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      Characterization of tropospheric aerosols over the oceans with the NOAA advanced very high resolution radiometer optical thickness operational product

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      Journal of Geophysical Research: Atmospheres
      American Geophysical Union (AGU)

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          Climate forcing by anthropogenic aerosols.

          Although long considered to be of marginal importance to global climate change, tropospheric aerosol contributes substantially to radiative forcing, and anthropogenic sulfate aerosol in particular has imposed a major perturbation to this forcing. Both the direct scattering of shortwavelength solar radiation and the modification of the shortwave reflective properties of clouds by sulfate aerosol particles increase planetary albedo, thereby exerting a cooling influence on the planet. Current climate forcing due to anthropogenic sulfate is estimated to be -1 to -2 watts per square meter, globally averaged. This perturbation is comparable in magnitude to current anthropogenic greenhouse gas forcing but opposite in sign. Thus, the aerosol forcing has likely offset global greenhouse warming to a substantial degree. However, differences in geographical and seasonal distributions of these forcings preclude any simple compensation. Aerosol effects must be taken into account in evaluating anthropogenic influences on past, current, and projected future climate and in formulating policy regarding controls on emission of greenhouse gases and sulfur dioxide. Resolution of such policy issues requires integrated research on the magnitude and geographical distribution of aerosol climate forcing and on the controlling chemical and physical processes.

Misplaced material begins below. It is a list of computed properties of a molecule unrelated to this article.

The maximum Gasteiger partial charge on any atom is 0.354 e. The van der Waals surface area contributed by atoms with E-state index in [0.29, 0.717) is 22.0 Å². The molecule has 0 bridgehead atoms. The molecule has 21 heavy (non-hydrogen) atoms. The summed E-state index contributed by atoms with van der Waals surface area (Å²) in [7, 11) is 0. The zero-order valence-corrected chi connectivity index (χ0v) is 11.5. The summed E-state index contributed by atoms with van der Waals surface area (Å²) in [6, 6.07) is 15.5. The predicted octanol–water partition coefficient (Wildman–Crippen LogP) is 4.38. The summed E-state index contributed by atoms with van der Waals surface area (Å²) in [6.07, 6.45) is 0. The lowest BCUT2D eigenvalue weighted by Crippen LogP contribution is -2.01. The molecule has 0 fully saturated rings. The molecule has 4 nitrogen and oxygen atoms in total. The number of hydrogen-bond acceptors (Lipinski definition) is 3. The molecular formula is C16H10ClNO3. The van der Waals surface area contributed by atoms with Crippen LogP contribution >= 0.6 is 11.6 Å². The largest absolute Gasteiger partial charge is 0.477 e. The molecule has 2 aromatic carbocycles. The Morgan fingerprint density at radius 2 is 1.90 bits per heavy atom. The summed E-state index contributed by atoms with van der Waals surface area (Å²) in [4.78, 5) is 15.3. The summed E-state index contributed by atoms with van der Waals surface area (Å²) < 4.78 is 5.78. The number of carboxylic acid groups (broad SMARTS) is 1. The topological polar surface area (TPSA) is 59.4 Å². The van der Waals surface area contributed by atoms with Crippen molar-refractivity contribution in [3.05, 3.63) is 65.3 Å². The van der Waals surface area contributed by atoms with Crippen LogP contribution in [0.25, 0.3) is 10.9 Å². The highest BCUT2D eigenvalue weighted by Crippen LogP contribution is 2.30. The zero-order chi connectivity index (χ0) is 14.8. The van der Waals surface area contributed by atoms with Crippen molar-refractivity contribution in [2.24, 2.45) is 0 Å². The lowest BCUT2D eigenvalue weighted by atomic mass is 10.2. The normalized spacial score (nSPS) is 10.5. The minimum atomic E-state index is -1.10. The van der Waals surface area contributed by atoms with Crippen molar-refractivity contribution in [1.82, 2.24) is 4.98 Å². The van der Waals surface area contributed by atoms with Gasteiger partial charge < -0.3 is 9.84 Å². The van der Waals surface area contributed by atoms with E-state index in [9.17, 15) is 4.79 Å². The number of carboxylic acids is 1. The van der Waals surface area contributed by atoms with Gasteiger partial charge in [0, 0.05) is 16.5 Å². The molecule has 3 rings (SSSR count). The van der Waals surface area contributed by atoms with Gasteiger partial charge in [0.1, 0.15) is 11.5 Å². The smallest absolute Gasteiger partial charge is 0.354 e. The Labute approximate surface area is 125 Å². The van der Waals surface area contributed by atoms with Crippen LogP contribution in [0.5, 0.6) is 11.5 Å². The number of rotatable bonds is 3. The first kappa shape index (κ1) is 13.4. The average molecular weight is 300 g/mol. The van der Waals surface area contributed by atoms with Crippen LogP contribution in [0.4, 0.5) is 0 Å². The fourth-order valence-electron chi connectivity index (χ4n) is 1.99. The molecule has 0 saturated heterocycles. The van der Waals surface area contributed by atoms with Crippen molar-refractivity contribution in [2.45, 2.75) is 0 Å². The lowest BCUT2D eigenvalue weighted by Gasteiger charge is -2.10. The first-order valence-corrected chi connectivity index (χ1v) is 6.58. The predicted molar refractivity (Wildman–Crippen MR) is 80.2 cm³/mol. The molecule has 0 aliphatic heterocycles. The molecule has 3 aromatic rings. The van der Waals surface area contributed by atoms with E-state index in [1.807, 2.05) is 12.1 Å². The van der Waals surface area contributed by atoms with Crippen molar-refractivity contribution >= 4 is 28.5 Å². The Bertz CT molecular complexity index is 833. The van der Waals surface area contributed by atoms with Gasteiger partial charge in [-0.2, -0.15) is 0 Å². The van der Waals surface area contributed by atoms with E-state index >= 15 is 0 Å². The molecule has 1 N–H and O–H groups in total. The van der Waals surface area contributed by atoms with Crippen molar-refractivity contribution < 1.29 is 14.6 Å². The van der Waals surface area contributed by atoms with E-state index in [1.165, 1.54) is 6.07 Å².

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            The relative roles of sulfate aerosols and greenhouse gases in climate forcing.

            Calculations of the effects of both natural and anthropogenic tropospheric sulfate aerosols indicate that the aerosol climate forcing is sufficiently large in a number of regions of the Northern Hemisphere to reduce significantly the positive forcing from increased greenhouse gases. Summer sulfate aerosol forcing in the Northern Hemisphere completely offsets the greenhouse forcing over the eastern United States and central Europe. Anthropogenic sulfate aerosols contribute a globally averaged annual forcing of -0.3 watt per square meter as compared with +2.1 watts per square meter for greenhouse gases. Sources of the difference in magnitude with the previous estimate of Charlson et al. are discussed.
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              Global distribution of UV-absorbing aerosols from Nimbus 7/TOMS data

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                Author and article information

                Journal
                Journal of Geophysical Research: Atmospheres
                J. Geophys. Res.
                American Geophysical Union (AGU)
                01480227
                July 27 1997
                July 27 1997
                : 102
                : D14
                : 16889-16909
                Article
                10.1029/96JD04009
                dbdd4582-b8a8-40b3-8892-a73dde3b781c
                © 1997

                http://doi.wiley.com/10.1002/tdm_license_1.1

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